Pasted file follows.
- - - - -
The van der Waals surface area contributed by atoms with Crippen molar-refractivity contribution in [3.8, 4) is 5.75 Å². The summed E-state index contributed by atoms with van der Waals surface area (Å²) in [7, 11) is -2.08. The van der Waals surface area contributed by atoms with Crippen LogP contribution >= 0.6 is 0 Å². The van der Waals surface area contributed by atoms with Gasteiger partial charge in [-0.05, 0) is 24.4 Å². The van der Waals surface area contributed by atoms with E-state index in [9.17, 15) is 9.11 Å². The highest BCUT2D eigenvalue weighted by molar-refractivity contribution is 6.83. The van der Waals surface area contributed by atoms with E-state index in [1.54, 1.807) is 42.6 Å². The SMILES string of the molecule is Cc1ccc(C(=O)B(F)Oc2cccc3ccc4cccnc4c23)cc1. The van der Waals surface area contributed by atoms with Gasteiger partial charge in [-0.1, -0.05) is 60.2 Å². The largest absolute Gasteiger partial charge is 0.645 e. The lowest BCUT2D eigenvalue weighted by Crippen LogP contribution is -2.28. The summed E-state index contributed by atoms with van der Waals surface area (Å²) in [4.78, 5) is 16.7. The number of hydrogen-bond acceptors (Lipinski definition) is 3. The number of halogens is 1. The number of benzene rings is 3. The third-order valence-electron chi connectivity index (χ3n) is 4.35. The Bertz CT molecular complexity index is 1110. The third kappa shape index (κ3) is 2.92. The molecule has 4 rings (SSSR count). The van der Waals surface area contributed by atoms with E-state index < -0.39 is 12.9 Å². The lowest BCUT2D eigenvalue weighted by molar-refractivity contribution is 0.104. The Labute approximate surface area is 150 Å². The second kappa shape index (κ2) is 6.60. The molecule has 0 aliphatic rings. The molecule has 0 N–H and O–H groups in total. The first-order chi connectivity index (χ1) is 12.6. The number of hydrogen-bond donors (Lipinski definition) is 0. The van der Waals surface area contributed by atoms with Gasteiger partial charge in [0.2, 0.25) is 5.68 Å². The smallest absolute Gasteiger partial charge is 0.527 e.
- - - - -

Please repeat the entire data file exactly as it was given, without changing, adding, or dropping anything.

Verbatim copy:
The van der Waals surface area contributed by atoms with Crippen molar-refractivity contribution in [3.8, 4) is 5.75 Å². The summed E-state index contributed by atoms with van der Waals surface area (Å²) in [7, 11) is -2.08. The van der Waals surface area contributed by atoms with Crippen LogP contribution >= 0.6 is 0 Å². The van der Waals surface area contributed by atoms with Gasteiger partial charge in [-0.05, 0) is 24.4 Å². The van der Waals surface area contributed by atoms with E-state index in [9.17, 15) is 9.11 Å². The highest BCUT2D eigenvalue weighted by molar-refractivity contribution is 6.83. The van der Waals surface area contributed by atoms with E-state index in [1.54, 1.807) is 42.6 Å². The SMILES string of the molecule is Cc1ccc(C(=O)B(F)Oc2cccc3ccc4cccnc4c23)cc1. The van der Waals surface area contributed by atoms with Gasteiger partial charge in [-0.1, -0.05) is 60.2 Å². The largest absolute Gasteiger partial charge is 0.645 e. The lowest BCUT2D eigenvalue weighted by Crippen LogP contribution is -2.28. The summed E-state index contributed by atoms with van der Waals surface area (Å²) in [4.78, 5) is 16.7. The number of hydrogen-bond acceptors (Lipinski definition) is 3. The number of halogens is 1. The number of benzene rings is 3. The third-order valence-electron chi connectivity index (χ3n) is 4.35. The Bertz CT molecular complexity index is 1110. The third kappa shape index (κ3) is 2.92. The molecule has 4 rings (SSSR count). The van der Waals surface area contributed by atoms with E-state index < -0.39 is 12.9 Å². The lowest BCUT2D eigenvalue weighted by molar-refractivity contribution is 0.104. The Labute approximate surface area is 150 Å². The second kappa shape index (κ2) is 6.60. The molecule has 0 aliphatic rings. The molecule has 0 N–H and O–H groups in total. The first-order chi connectivity index (χ1) is 12.6. The number of hydrogen-bond donors (Lipinski definition) is 0. The van der Waals surface area contributed by atoms with Gasteiger partial charge in [0.2, 0.25) is 5.68 Å². The smallest absolute Gasteiger partial charge is 0.527 e.